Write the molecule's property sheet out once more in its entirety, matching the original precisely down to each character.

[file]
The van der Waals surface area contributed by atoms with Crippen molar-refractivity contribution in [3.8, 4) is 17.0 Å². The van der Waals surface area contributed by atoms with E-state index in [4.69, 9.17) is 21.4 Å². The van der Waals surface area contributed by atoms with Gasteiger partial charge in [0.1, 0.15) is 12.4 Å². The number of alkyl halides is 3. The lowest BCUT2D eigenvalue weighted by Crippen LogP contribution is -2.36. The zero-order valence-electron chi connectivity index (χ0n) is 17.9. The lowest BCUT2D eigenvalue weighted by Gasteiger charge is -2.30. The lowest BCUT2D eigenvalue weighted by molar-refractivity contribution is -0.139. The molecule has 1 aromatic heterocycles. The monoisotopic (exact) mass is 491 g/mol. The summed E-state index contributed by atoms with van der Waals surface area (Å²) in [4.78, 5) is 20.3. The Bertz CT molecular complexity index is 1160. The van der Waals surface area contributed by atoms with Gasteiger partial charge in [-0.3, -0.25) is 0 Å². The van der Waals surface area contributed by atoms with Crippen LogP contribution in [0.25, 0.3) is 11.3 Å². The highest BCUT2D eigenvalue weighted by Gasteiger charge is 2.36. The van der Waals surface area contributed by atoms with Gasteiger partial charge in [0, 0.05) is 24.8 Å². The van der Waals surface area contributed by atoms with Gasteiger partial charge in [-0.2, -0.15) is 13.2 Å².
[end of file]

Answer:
The van der Waals surface area contributed by atoms with Crippen molar-refractivity contribution in [3.8, 4) is 17.0 Å². The van der Waals surface area contributed by atoms with E-state index in [4.69, 9.17) is 21.4 Å². The van der Waals surface area contributed by atoms with Gasteiger partial charge in [0.1, 0.15) is 12.4 Å². The number of alkyl halides is 3. The lowest BCUT2D eigenvalue weighted by Crippen LogP contribution is -2.36. The zero-order valence-electron chi connectivity index (χ0n) is 17.9. The lowest BCUT2D eigenvalue weighted by Gasteiger charge is -2.30. The lowest BCUT2D eigenvalue weighted by molar-refractivity contribution is -0.139. The molecule has 1 aromatic heterocycles. The monoisotopic (exact) mass is 491 g/mol. The summed E-state index contributed by atoms with van der Waals surface area (Å²) in [4.78, 5) is 20.3. The Bertz CT molecular complexity index is 1160. The van der Waals surface area contributed by atoms with Gasteiger partial charge in [-0.3, -0.25) is 0 Å². The van der Waals surface area contributed by atoms with Crippen LogP contribution in [0.25, 0.3) is 11.3 Å². The highest BCUT2D eigenvalue weighted by Gasteiger charge is 2.36. The van der Waals surface area contributed by atoms with Gasteiger partial charge in [0, 0.05) is 24.8 Å². The van der Waals surface area contributed by atoms with Gasteiger partial charge in [-0.2, -0.15) is 13.2 Å².